Computer Science Teacher
Computer Science Teacher - Thoughts and Information from Alfred Thompson

November, 2010

  • Computer Science Teacher - Thoughts and Information from Alfred Thompson

    Student Access to the AppHub for Windows Phone 7

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    One of the many benefits of the DreamSpark program, besides all of the free software, is access to the AppHub for submitting Windows Phone 7 applications for sale for free. Businesses and other individuals have to pay to join the App Hub and submit apps to the system. The process for getting started can be a little confusing though. In this post I will try to explain it in language a reasonable human being can understand. In other words, the directions I myself would like to read.

    Note that college/university students sign up through DreamSpark on their own while high school students get access through their schools. The extra step is so that Microsoft doesn't find themselves in the tricky business of validating who is and is not a high school student and gathering a lot of personally identifying information on minors. In short the extra step is for everyone's best interested. My friend Gautam Reddy has a wonderful blog post that explains the step by step of signing a high school up for DreamSpark BTW.

    The first step is to get a DreamSpark account. You’ll need a free Windows Live id for that but the DreamSpark site will help you though that simple process. If you already have a DreamSpark account, sign in and let’s get started.

    1. First register for AppHub through DreamSpark.
      • Under the Download Software link on the DreamSpark home page find the Windows Phone link and select it.
      • Once there select the Register for the App Hub link. (You may want to download the development software while you are there as well.) 
      • Select Student as your account type on the App Hub registration page and enter your contact information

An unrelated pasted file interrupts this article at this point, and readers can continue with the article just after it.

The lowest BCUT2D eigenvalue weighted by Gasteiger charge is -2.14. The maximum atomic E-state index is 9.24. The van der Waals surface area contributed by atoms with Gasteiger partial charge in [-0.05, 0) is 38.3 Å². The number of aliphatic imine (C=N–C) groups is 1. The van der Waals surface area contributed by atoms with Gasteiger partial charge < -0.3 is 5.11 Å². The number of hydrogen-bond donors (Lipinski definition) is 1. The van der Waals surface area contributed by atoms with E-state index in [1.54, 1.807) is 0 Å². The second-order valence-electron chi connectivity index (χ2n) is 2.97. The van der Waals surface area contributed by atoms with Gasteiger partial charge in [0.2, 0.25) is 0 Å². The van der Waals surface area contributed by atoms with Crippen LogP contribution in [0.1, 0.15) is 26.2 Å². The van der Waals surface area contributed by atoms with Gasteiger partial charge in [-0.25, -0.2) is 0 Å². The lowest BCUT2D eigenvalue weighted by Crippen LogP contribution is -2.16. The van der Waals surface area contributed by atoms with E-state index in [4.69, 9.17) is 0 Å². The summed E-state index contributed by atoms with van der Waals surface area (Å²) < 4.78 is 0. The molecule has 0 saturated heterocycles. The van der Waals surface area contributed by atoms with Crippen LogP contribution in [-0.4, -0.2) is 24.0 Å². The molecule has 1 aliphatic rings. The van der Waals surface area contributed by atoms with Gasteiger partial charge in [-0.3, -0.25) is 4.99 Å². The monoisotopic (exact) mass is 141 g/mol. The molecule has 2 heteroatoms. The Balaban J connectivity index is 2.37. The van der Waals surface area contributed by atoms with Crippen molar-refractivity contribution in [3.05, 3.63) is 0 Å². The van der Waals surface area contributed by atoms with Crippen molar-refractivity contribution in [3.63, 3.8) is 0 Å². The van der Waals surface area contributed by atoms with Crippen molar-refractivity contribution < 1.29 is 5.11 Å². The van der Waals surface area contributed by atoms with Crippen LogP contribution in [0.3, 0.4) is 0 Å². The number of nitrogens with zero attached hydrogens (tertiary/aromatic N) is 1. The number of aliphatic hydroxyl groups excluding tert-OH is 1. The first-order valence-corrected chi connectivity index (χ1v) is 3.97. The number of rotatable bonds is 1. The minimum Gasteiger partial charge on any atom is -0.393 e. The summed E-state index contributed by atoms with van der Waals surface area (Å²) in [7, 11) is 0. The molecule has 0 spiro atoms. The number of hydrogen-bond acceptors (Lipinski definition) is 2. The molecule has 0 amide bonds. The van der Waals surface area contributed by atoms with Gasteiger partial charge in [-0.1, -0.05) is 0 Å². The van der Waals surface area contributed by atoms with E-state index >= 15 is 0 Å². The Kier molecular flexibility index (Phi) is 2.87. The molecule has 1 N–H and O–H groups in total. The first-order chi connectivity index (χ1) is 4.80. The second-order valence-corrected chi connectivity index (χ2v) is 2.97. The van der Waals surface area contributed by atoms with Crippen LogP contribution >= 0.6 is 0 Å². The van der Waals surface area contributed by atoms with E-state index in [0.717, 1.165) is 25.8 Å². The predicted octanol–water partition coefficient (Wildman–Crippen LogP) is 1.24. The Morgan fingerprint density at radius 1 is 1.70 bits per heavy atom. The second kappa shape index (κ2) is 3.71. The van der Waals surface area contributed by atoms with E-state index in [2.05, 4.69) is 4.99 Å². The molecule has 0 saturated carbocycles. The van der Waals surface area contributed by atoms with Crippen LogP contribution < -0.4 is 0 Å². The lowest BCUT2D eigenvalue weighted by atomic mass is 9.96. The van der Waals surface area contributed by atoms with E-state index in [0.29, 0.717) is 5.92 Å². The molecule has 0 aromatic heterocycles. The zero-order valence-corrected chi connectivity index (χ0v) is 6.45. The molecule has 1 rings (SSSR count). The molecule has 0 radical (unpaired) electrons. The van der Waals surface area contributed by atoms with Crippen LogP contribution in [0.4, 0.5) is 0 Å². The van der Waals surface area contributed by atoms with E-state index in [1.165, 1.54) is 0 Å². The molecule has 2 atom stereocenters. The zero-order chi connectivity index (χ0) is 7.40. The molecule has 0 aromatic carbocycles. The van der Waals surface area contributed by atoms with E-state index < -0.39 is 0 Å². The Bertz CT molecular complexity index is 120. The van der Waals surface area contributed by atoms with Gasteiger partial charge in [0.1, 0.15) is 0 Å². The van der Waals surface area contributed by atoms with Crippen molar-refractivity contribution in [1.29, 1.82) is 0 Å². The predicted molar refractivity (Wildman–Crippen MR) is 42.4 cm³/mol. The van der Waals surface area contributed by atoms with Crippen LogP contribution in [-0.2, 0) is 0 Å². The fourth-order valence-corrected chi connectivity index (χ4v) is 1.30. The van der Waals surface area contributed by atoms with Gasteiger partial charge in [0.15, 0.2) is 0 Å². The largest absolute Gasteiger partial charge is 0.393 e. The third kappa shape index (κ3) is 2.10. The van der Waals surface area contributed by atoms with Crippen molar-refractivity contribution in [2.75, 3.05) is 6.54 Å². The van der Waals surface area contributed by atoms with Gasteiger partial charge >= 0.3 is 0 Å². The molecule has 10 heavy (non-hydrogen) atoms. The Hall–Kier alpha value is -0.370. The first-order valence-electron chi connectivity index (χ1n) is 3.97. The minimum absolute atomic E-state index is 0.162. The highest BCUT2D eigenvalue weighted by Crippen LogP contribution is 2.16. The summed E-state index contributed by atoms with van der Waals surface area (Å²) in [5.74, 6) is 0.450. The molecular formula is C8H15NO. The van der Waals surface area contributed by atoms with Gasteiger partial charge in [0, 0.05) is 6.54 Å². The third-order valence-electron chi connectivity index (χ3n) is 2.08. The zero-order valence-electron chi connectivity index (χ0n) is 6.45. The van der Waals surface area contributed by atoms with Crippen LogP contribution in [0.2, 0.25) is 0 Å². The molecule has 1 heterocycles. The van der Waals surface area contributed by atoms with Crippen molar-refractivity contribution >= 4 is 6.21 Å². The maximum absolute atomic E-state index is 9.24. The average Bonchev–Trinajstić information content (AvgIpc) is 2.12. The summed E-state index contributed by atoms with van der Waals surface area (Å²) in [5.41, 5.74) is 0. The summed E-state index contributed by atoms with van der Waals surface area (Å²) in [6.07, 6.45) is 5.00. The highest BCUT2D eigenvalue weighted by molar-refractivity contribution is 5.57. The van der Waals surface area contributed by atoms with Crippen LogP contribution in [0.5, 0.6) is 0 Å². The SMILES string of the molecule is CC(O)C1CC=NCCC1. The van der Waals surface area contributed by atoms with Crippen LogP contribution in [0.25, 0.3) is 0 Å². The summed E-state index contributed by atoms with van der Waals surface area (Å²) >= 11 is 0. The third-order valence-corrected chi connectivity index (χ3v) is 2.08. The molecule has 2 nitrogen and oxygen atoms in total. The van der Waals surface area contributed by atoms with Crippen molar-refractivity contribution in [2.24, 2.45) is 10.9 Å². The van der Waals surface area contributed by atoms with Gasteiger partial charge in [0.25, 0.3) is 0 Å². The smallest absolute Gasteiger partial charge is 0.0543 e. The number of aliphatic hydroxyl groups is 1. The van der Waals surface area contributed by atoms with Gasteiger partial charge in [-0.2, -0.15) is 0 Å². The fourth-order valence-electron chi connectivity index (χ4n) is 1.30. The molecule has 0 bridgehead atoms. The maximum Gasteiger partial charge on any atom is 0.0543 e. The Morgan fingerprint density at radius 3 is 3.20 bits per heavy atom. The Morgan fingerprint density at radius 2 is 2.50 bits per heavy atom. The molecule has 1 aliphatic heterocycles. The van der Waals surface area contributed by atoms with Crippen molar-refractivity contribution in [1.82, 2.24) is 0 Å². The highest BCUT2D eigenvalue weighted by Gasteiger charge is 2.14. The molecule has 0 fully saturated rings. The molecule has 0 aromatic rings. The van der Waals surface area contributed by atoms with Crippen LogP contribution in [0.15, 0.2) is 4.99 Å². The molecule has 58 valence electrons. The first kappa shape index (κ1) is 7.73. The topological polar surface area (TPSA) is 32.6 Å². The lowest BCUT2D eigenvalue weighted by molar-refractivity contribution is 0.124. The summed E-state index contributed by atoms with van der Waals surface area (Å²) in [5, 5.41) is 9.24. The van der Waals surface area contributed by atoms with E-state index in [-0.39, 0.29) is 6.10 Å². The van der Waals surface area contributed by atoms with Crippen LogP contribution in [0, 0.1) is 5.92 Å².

2. You will get an email to verify your registration. Make sure you use a valid email address that you check. You may want to check to see that this email doesn’t get filtered to your SPAM folder – It happens sometimes.
    3. Now you can submit an app but you are not done yet (sorry) After you submit the first time you will receive an email from a company called GeoTrust. The final verification process is a it of necessary seriousness that neither you  or Microsoft really wants or needs to go through until you actually have an app to submit.
    4. After GeoTrust has verified your identity, you will receive a second email from GeoTrust that asks you to send an signed copy of an ID.  It’s all about making sure people are identified so that they can receive payment  for and take responsibility for their work. This second email can take up to 2-3 days
    5. After you send in the Signed Copy of your ID GeoTrust sends Microsoft the identification information, this can also take up to 2-3 days. At least you only have to do this once.
    6. Once the Signed Copy of the your ID is received the certification process for your application starts.
      • Please note: it can take a maximum of 5 business days to complete the certification
    7. If your application doesn’t meet the certification requirements, the application is rejected. You will be told what requirements are not being met so that you can fix them and submit the app again with the fixes (and you are back to step 6). 
    8. When the certification process ends and certification is successful it takes about 5/6 hours for the app to be placed up in the marketplace.

    Once your app is in the marketplace you’ll want to promote it to friends and potential customers. Make sure that you have a good explanation of the app and its value to others. Good luck!



  • Computer Science Teacher - Thoughts and Information from Alfred Thompson

    Windows Phone 7 Development for Absolute Beginners